Forget Skynet: One of the biggest risks of AI is your organization’s reputation. That means it’s time to put science-fiction catastrophizing to one side and begin thinking seriously about what AI actually means for us in our day-to-day work.

This isn’t to advocate for navel-gazing at the expense of the bigger picture: It’s to urge technologists and business leaders to recognize that if we’re to address the risks of AI as an industry—maybe even as a society—we need to closely consider its immediate implications and outcomes. If we fail to do that, taking action will be practically impossible.

Risk is all about context

Risk is all about context. In fact, one of the biggest risks is failing to acknowledge or understand your context: That’s why you need to begin there when evaluating risk.

This is particularly important in terms of reputation. Think, for instance, about your customers and their expectations. How might they feel about interacting with an AI chatbot? How damaging might it be to provide them with false or misleading information? Maybe minor customer inconvenience is something you can handle, but what if it has a significant health or financial impact?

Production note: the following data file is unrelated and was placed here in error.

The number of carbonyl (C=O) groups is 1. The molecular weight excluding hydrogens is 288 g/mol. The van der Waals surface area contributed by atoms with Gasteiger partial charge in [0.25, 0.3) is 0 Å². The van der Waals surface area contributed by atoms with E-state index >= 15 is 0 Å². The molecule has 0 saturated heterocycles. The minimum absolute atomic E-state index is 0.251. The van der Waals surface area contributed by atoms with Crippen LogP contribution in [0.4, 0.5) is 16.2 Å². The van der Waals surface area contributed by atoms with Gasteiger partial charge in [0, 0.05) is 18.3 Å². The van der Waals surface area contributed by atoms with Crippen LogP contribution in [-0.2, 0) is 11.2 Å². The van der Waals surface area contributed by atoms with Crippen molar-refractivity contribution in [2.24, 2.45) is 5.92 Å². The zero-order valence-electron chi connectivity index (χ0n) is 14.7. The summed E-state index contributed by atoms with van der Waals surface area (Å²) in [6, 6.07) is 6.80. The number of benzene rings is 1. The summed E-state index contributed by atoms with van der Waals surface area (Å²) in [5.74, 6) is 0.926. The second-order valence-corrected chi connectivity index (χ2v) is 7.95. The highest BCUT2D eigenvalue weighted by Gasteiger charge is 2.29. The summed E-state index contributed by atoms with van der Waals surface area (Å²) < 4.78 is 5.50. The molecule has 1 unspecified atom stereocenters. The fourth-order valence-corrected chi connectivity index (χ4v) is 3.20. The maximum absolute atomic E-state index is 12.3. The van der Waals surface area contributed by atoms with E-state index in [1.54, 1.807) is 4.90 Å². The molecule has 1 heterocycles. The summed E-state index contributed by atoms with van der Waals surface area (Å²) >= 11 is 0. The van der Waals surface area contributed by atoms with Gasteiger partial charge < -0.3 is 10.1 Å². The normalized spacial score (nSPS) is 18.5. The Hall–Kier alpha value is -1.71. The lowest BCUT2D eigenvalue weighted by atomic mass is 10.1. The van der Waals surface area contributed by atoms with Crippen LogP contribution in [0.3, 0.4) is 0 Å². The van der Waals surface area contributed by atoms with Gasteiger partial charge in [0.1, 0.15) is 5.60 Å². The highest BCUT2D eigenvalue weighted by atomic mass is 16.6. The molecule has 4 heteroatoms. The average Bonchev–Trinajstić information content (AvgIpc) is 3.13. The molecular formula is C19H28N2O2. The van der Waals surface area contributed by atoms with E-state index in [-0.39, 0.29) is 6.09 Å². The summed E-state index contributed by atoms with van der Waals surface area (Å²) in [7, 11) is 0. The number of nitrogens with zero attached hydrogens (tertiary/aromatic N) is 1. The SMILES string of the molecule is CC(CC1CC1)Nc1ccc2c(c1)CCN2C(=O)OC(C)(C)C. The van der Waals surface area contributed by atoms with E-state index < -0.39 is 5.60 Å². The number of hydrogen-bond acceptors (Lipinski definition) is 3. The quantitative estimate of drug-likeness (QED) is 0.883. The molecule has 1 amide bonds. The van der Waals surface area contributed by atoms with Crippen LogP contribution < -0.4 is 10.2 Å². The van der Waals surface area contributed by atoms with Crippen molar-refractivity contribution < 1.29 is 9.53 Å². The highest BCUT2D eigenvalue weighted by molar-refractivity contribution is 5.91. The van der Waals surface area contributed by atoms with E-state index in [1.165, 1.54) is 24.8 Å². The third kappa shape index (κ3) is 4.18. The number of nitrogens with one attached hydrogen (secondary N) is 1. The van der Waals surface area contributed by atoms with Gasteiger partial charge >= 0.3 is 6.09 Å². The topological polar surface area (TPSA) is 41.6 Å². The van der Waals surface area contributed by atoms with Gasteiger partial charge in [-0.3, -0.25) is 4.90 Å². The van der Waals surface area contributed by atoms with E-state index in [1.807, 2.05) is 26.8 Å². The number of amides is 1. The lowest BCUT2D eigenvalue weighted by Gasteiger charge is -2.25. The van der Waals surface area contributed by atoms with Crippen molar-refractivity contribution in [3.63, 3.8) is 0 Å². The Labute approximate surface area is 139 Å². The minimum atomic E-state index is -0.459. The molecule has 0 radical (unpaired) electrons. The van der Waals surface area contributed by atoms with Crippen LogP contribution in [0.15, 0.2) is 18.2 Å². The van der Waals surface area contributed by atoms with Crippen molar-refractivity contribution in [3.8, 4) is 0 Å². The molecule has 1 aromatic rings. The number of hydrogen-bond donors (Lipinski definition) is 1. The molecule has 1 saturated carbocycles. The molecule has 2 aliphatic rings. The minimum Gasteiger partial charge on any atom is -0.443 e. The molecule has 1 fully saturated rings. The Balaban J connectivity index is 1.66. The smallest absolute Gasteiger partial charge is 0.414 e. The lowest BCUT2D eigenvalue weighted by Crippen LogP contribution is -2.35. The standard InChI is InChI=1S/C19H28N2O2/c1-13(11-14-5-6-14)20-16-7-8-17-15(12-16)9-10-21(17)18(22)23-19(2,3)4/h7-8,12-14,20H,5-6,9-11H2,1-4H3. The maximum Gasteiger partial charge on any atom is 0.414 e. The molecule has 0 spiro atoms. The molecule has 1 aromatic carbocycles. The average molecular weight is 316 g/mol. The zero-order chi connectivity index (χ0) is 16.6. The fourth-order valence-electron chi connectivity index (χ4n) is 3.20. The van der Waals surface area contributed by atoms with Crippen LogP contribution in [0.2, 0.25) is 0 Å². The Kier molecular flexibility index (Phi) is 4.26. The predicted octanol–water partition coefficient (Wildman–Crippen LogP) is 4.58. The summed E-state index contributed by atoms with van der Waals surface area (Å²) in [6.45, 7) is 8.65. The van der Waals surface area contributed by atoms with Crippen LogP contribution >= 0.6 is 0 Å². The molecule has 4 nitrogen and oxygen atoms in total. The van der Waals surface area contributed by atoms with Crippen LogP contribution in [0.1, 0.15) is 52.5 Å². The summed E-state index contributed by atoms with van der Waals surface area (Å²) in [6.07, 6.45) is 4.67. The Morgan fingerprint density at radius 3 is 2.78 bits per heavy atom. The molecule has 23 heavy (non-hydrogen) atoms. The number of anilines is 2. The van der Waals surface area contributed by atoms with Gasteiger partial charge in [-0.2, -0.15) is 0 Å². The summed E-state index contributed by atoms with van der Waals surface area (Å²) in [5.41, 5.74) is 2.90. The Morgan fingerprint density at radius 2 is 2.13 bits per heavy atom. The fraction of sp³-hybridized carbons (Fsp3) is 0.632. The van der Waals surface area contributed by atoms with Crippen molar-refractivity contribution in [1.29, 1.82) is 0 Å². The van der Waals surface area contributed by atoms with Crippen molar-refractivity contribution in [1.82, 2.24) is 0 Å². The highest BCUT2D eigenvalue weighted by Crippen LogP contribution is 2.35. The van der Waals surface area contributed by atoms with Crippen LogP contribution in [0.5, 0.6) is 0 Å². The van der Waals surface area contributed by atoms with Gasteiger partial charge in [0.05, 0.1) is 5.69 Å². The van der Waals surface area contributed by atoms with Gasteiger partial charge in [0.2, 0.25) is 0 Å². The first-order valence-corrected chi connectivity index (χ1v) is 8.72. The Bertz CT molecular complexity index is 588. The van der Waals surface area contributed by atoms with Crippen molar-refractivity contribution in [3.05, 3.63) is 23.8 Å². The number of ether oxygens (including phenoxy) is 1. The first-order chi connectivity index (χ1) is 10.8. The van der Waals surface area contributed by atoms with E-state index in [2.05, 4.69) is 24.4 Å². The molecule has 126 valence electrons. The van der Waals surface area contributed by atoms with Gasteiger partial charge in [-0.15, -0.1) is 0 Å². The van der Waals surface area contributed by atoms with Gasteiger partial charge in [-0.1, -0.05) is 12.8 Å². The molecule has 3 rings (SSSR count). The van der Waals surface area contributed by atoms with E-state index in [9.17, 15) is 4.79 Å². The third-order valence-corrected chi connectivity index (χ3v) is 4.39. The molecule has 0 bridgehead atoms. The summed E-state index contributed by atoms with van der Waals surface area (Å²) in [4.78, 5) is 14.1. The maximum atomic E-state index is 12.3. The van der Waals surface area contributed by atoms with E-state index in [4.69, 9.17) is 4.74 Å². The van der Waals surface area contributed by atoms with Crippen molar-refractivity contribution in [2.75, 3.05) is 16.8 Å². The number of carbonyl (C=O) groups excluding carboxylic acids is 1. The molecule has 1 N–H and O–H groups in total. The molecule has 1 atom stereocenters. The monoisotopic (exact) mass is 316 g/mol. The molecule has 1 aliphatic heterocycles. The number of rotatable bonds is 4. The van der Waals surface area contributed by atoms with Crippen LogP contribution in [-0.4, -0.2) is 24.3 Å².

Even if implementing AI seems to make sense, there are clearly some downstream reputation risks that need to be considered. We’ve spent years talking about the importance of user experience and being customer-focused: While AI might help us here, it could also undermine those things as well.

There’s a similar question to be asked about your teams. AI may have the capacity to drive efficiency and make people’s work easier, but used in the wrong way it could seriously disrupt existing ways of working. The industry is talking a lot about developer experience recently—it’s something I wrote about for this publication—and the decisions organizations make about AI need to improve the experiences of teams, not undermine them.

In the latest edition of the Thoughtworks Technology Radar—a biannual snapshot of the software industry based on our experiences working with clients around the world—we talk about precisely this point. We call out AI team assistants as one of the most exciting emerging areas in software engineering, but we also note that the focus has to be on enabling teams, not individuals. “You should be looking for ways to create AI team assistants to help create the ‘10x team,’ as opposed to a bunch of siloed AI-assisted 10x engineers,” we say in the latest report.

Failing to heed the working context of your teams could cause significant reputational damage. Some bullish organizations might see this as part and parcel of innovation—it’s not. It’s showing potential employees—particularly highly technical ones—that you don’t really understand or care about the work they do.

Tackling risk through smarter technology implementation

There are lots of tools that can be used to help manage risk. Thoughtworks helped put together the Responsible Technology Playbook, a collection of tools and techniques that organizations can use to make more responsible decisions about technology (not just AI).